A doorway aligned to the central axis of the temple leads from the large hypostyle hall into an inner hall with six Hathor columns that is known as the hall of appearances.  It was here that the statue of the goddess "appeared" from her sanctuary for religious ceremonies and processions. The front wall of this hall was actually the facade of the original temple. Lighting within the hall is provided through small, square apertures. The chamber has columns in two rows of three. They also have Hathor heads. The bases and the lower parts of the drums are made of granite, while the upper parts are of sandstone. Scenes on the walls of this hall depict the king participating in the foundation ceremonies for the construction of the temple, and on either side doors open into three chambers which were used as preparation areas for various aspects of the daily ritual. For example, one room was probably used as a laboratory for preparation of ointments. An opening through the outer eastern wall allowed offering goods to be brought into this area, and a parallel passage from one of the western chambers led to a well.

Uninscribed cartouches in the inner sanctumThe rear part of the temple was built first, probably in the early 1st century BC. The earliest king named is Ptolemy XII Auletes, but mostly the cartouches are blank, probably because of dynastic struggles in the mid 1st century. This inner core included an offering hall, in which sacrifices were dedicated, and a "hall of the ennead" (also known as the "hall of the cycle of the gods), where statues of other deities assembled with Hathor before a procession began.

These are followed by a 5.7 by 11.22 meter barque shrine which once enclosed the four barques of Hathor, Horus of Edfu, Harsomtus and Isis, which apparently were not enclosed by wooden shrines.

Replica of a Barque ShrineAfter this small chamber there is  the sanctuary of the goddess herself. It is embellished by a splendid, temple-like facade topped by a cavetto with an uraeus frieze.   Inside the sanctuary was an expensively decorated wooden naos that held the gilded, two meter high seated cult image of Hathor. The naos stood in a niche of the rear wall, and it is not known how the niche, three meters above the pavement, could be reached. To either side of the this inner sanctuary, the king is depicted offering a copper mirror, one of Hathor's sacred emblems, to the goddess.

About the central sanctuary on its sides and rear are located eleven chapels dedicated to the other deities who were associated with Hathor's chief attributes, the sacred sistrum and the menat necklace.

Within the temple the most distinctive parts are the fourteen crypts, of which eleven were decorated. They far surpass those of other temples. The inclusion of secretly accessed crypts in temples can be traced back to the 18th Dynasty. By the Late Period crypts were included in the architectural design of most temples.

These are suites of rooms on three (and sometimes even four) stories, set in the thickness of the outside wall, and beneath the floors of the chambers in the rear part of the temple. The elongated, narrow chambers and passages are arranged one above the other, with the lowermost laid deep within the temple foundations. Access was gained through trapdoors in the pavement and behind hidden sliding wall blocks. Unlike other crypts, those at Dendera are decorated in relief. The decorations in these chambers conforms to the temple's axis. The most important reliefs, among which sistra are prominent, were on the axis itself. Apparently, these rooms were decorated before the roof blocks were set.

Depiction within the cryptsDepiction within the crypts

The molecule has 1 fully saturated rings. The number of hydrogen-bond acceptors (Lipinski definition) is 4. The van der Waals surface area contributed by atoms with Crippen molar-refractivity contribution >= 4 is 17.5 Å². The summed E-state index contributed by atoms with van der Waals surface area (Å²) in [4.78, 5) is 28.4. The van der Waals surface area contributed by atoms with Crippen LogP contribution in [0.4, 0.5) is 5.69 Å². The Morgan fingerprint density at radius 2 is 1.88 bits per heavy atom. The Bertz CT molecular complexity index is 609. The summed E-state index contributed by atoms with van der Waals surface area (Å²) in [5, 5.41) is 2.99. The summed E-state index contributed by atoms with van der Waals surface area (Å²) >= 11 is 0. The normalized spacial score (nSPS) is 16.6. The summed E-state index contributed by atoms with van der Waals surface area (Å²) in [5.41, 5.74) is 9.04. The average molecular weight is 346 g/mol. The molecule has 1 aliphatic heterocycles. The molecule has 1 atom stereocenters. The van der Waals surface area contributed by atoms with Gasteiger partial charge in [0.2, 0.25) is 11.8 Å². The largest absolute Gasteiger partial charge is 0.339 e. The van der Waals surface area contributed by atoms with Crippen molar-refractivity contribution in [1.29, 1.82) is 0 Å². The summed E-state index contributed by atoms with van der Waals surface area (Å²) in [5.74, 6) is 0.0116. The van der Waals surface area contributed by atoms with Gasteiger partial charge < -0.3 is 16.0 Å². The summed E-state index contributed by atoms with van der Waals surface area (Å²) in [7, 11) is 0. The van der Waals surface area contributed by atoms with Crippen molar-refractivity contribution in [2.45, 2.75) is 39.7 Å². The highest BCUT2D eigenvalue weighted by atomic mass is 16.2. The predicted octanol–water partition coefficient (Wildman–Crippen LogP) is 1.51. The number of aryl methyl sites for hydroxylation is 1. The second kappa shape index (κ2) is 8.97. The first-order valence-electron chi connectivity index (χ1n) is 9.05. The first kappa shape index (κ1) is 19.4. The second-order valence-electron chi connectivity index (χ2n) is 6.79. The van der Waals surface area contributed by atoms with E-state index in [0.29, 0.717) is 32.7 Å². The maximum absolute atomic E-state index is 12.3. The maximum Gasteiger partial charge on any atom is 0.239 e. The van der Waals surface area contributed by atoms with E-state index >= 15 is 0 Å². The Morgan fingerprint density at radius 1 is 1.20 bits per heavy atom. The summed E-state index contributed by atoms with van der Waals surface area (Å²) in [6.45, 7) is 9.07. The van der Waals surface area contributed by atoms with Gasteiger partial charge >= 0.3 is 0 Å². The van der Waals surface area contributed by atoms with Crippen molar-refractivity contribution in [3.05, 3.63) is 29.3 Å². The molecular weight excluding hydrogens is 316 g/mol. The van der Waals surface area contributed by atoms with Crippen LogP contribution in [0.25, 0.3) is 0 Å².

Depiction within the crypts

François Daumas described the easternmost of the five crypts along the southern end, telling us that:

"In the last room, one sees, carefully carved on the Southern wall, a falcon with detailed feathers, preceded by a snake emerging from a lotus blossom within a boat. Whereas the whole of the temple is constructed of sandstone, to facilitate a relief of fine quality there was placed in the wall, at the level of the figures, a block of limestone suitable for very detailed work, and of this the artist took full and perfect advantage. These reliefs are cosmological representations. The snake that comes out of the lotus is equated with the shining deity Harsamtawy (Ihy) as he appears for the first time out of the primordial sea. He is again represented near the bottom of the crypt in the form of two snakes also coming forth, but this time wrapped in lotuses like protective envelopes. Sometimes those that were on the Mesktet-barque collaborated with Horus; other times the Mandjet-barque with its crew helped to reveal the god: Djed raises his body, a supreme manner of worship, attendant of the god's prestigious ka. The statuettes appear to have been used for the New Year celebration and the festival of Harsamtawy. It is likely that on these solemn occasions these objects were transported to the vault [i.e. the room above the crypt]."

The large roof of the temple of Hathor at DendaraTheir main use of these crypts was for keeping cult equipment, archives and magical emblems for the temple's protection, though the most important object kept in the crypts was a statue of the ba of Hathor.

Also within the wall thickness are the staircases, which lead up to and return from the roof which, because of the unequal ceiling heights of the rooms below, was built into terraces. The huge roofing slabs must at one time have been covered with thinner paving stones. Their surface was slightly inclined and had channels to guide rainwater from the roof.

Hathor's Kiosk on the roof of her templeOn the roof in the southwest corner is a kiosk, in which the ritual of the goddess's union with the sun disk was performed. It has four Hathor columns on each side. Sockets in its architraves suggest a barrel-shaped timber roof with a double hull and segmented pediment, though for its purpose it must have had roof windows to let in the sun's rays. In the floor of the chapel one may also note the light well for the Horus chapel below, on the main floor.